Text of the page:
This isn’t a big deal when you’re talking about a pile of wooden blocks, but it’s a different story when credit card numbers, home addresses, and other sensitive pieces of information are at stake. An OS update that isn’t 100% secure can cause some major headaches for users — and no company is eager to piss off thousands of loyal customers.

http://upload.wikimedia.org/wikipedia/commons/thumb/6/6b/Jenga_distorted.jpg/514px-Jenga_distorted.jpg

This puts OEMs in an uncomfortable position. They can either rush an update to market (and risk exposing their users to major security issues), or they can take their time to “get things right” (and risk alienating users who demand the latest and greatest ASAP).

Maybe now you can see why PR people hate getting the question, “So when’s Phone X going to Marshmallow?”

In the interests of full disclosure — NUU Mobile hasn’t upgraded its devices to Marshmallow yet. We said we would, and we haven’t. There’s no way of sugarcoating that unpleasant reality.

But we’re not giving up. Our engineers are busting their butts every day to push Marshmallow to our new devices, and to keep up with the Android Security Patches that protect you and your personal information. We haven’t perfected the process yet, but we’re getting better.

In the meantime, we’d love to answer any questions you might have about Marshmallow, software updates, or Android in general. You can ask us stuff on Facebook, or hit us up on Twitter, or even chat with us live on our website.

We can’t promise that we’ll always have the perfect answer, but you can be sure of one thing:

We’ll always be honest. And we’ll always treat you like a real human being.

Be together, not the same. It’s more than just a slogan — it’s a worldview.

We can’t wait to hear from you 🙂

All smartphone manufacturers are the same…or are they?

When you’re buying a new smartphone, you have a lot of acronyms to consider.

How much RAM do you need? How much ROM? Is your network GSM or CDMA?

Talk about alphabet soup.

But here’s a question you probably didn’t consider: is your phone made by an OEMor an ODM?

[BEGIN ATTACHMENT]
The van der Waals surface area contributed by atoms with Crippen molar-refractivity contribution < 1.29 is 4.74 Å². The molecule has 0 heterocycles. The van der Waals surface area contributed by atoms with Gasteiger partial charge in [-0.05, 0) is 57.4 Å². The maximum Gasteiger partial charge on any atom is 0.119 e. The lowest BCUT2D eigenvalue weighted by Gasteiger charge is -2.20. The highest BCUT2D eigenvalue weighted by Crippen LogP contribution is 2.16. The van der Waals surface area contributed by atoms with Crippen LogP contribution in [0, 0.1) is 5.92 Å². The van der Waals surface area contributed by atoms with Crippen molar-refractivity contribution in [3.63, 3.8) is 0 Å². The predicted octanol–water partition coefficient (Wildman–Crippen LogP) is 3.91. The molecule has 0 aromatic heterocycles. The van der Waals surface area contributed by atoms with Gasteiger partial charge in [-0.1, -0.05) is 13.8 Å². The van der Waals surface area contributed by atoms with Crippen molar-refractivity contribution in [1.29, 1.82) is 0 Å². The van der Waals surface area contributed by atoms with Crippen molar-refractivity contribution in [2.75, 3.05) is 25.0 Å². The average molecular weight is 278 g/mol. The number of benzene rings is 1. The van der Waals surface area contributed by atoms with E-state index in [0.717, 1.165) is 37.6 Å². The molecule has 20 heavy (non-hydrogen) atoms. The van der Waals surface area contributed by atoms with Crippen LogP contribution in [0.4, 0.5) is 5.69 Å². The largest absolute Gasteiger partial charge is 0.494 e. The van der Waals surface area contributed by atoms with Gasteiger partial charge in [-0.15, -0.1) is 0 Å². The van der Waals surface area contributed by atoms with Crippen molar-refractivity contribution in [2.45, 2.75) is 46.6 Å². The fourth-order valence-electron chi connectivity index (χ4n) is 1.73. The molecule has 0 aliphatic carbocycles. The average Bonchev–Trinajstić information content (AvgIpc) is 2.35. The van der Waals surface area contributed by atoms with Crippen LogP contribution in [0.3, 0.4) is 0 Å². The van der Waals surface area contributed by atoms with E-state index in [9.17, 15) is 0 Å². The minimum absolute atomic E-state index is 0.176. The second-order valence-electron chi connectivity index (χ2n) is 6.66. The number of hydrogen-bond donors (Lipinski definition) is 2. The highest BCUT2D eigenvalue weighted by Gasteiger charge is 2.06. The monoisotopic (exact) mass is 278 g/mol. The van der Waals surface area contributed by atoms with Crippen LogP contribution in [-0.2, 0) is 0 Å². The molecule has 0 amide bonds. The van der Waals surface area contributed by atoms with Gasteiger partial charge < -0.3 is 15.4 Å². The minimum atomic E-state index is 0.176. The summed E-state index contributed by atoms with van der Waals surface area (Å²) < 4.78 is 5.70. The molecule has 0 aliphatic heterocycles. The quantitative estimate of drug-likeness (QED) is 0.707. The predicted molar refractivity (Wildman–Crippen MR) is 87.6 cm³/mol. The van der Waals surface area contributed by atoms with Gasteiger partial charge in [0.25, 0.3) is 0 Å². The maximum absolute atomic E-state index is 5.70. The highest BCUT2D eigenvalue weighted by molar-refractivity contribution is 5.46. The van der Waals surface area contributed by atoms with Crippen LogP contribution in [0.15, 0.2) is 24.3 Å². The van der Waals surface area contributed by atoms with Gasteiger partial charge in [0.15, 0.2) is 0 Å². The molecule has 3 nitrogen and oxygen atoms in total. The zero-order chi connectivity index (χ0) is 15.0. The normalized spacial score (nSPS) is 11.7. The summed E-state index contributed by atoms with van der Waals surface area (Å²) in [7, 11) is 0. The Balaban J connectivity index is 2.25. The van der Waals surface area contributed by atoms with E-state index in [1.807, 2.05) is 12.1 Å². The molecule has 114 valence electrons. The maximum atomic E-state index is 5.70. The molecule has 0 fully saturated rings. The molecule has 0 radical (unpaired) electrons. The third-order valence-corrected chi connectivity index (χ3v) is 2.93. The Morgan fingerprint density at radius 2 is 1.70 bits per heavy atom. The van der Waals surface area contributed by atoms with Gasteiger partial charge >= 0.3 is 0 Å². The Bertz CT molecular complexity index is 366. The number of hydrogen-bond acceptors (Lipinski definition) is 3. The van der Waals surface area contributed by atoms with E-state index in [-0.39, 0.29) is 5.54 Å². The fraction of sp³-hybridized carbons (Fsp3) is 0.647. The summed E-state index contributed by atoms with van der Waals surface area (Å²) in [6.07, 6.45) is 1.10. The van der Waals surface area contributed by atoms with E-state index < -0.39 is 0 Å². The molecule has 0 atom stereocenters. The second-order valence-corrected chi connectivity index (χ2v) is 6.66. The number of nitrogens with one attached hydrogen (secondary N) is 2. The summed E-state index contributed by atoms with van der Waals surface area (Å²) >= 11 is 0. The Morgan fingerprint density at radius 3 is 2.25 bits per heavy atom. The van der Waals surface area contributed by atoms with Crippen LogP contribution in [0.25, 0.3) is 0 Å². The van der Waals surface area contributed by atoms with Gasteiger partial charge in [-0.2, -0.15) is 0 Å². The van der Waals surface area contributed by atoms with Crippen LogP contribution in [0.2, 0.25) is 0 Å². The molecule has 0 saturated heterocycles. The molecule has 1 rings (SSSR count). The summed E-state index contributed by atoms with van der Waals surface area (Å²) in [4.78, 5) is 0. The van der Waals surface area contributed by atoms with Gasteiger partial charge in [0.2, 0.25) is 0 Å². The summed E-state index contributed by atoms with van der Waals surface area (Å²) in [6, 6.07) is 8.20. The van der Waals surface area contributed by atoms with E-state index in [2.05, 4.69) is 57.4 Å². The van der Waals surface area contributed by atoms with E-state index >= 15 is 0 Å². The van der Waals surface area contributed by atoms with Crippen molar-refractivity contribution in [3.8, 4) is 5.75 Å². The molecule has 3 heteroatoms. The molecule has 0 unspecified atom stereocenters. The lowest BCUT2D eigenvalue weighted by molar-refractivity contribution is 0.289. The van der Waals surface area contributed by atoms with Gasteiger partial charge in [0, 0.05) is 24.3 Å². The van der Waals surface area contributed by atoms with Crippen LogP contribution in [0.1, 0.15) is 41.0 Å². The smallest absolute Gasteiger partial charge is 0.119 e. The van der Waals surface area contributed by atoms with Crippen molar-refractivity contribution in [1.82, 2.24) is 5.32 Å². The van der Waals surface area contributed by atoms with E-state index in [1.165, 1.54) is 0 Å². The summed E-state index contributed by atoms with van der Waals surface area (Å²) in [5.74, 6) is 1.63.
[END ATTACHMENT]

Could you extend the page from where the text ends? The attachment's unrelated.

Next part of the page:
What’s an OEM?

OEM stands for “original equipment manufacturer”. In the smartphone industry, this term refers to companies who manufacture their own phones in their own factories.

Some examples of Android OEMs are SamsungLG, and NUU Mobile.

What’s an ODM?

ODM stands for “original design manufacturer”. These companies also own factories where they manufacture phones (often in huge quantities).

Then the ODM sells these phones to other companies, who re-brand the devices with their own names and logos.

This is often referred to as “white-labelling”.

What does “white-label” mean?

Consider the cola.

Everyone knows the most famous brand (hint: it’s the red one) — but there are dozens of varieties on supermarket shelves.

The famous brand has guarded its secret recipe for over a hundred years. It’s built dedicated factories and bottling plants with legendary quality control. The famous brand has a reputation to uphold — it values long-term loyalty and total customer satisfaction.

White-labels, on the other hand, have a much simpler motivation: immediate profit.

If people don’t like the taste (or, even worse, if the cola makes them sick), the white-label brand has an easy solution — just change the name. They’re making low-cost knockoffs, not sustainable brands, so there’s no incentive to actually improve the product.

What does that mean for the customer? Well, they get the same lousy cola, but in a shiny new can.

But let’s get back to phones.

How can I tell if my phone is a knock-off?

This can be tricky. Sometimes it’s obvious — like the $4 Indian smartphone that literally used white-out to conceal the original manufacturer’s logo.

Usually, it’s not that easy. Most electronics store employees either don’t know or don’t care where their phones come from — it’s unlikely they’ll be able to tell you which devices are white-labelled. And no white-labeler with an ounce of sense is eager to advertise their true nature. Just imagine that sales pitch:

Buy an ABC phone — it’s exactly like a XYZ phone, except it has a different name and a 20% mark up!

Luckily, the Interwebs is full of nerds with access to inside information about white-labeled phones. If you do some research (and take everything you read with a very large grain of salt), you’ll be surprised by what you find.

Why does it matter?

Let’s be honest — white-labeled products have their benefits. Specifically, they have one benefit everyone appreciates.

They’re cheap.

For people on a budget (and who isn’t, these days?), the low initial cost of a white-label device can be very attractive. A $25 smartphone is hard to turn down — for the price of a large pizza, you can walk out with a shiny new phone!

Only later do you realize why that phone cost just $25.

Your screen will freeze, and customer service won’t return your emails. You’ll be promised software updates that are perpetually delayed. Security patches and bug fixes, perks you’ve taken for granted, never arrive.

You’ll complain, but nobody will listen. Or care. They’ve already got your money, so you’ve ceased to matter.

Frustrated by Kay Kim licensed under CC BY 2.0

This is a worst-case scenario, obviously. It’s possible to get lucky with white-label phones — maybe you’ll buy one and instantly fall in love. You’ll never be annoyed by shoddy build quality, outdated software, or identity theft.

For gamblers, white-label phones from ODMs can be great. But if you’re looking for something more reliable, you might want to consider an OEM.

NUU Mobile is an American-based OEM. To learn more, visit http://us.nuumobile.com/about/